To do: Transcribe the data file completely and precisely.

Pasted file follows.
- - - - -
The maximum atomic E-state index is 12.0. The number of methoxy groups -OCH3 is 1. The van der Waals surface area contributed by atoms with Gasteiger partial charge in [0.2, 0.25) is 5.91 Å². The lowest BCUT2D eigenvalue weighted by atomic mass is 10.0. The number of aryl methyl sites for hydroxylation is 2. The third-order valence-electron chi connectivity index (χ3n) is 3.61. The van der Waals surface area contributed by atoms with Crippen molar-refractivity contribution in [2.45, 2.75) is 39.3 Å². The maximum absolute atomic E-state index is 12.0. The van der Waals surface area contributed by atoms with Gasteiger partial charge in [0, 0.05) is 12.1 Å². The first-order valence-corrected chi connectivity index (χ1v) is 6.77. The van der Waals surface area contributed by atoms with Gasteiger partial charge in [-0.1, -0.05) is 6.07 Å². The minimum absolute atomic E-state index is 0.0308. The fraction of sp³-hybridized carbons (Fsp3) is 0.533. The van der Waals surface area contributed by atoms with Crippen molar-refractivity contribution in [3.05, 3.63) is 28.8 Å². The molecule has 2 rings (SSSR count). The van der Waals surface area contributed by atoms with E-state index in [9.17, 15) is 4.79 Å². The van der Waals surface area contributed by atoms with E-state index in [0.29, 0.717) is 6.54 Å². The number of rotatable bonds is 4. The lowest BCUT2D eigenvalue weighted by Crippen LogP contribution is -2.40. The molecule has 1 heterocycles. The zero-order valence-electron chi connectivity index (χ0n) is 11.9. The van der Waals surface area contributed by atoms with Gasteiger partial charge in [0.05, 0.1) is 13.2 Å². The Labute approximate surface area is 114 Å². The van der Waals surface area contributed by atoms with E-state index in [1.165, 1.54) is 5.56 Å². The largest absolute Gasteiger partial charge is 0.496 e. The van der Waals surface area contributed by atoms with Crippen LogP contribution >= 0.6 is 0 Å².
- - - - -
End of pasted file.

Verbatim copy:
The maximum atomic E-state index is 12.0. The number of methoxy groups -OCH3 is 1. The van der Waals surface area contributed by atoms with Gasteiger partial charge in [0.2, 0.25) is 5.91 Å². The lowest BCUT2D eigenvalue weighted by atomic mass is 10.0. The number of aryl methyl sites for hydroxylation is 2. The third-order valence-electron chi connectivity index (χ3n) is 3.61. The van der Waals surface area contributed by atoms with Crippen molar-refractivity contribution in [2.45, 2.75) is 39.3 Å². The maximum absolute atomic E-state index is 12.0. The van der Waals surface area contributed by atoms with Gasteiger partial charge in [0, 0.05) is 12.1 Å². The first-order valence-corrected chi connectivity index (χ1v) is 6.77. The van der Waals surface area contributed by atoms with Gasteiger partial charge in [-0.1, -0.05) is 6.07 Å². The minimum absolute atomic E-state index is 0.0308. The fraction of sp³-hybridized carbons (Fsp3) is 0.533. The van der Waals surface area contributed by atoms with Crippen molar-refractivity contribution in [3.05, 3.63) is 28.8 Å². The molecule has 2 rings (SSSR count). The van der Waals surface area contributed by atoms with E-state index in [9.17, 15) is 4.79 Å². The van der Waals surface area contributed by atoms with E-state index in [0.29, 0.717) is 6.54 Å². The number of rotatable bonds is 4. The lowest BCUT2D eigenvalue weighted by Crippen LogP contribution is -2.40. The molecule has 1 heterocycles. The zero-order valence-electron chi connectivity index (χ0n) is 11.9. The van der Waals surface area contributed by atoms with Gasteiger partial charge in [0.05, 0.1) is 13.2 Å². The Labute approximate surface area is 114 Å². The van der Waals surface area contributed by atoms with E-state index in [1.165, 1.54) is 5.56 Å². The largest absolute Gasteiger partial charge is 0.496 e. The van der Waals surface area contributed by atoms with Crippen LogP contribution >= 0.6 is 0 Å².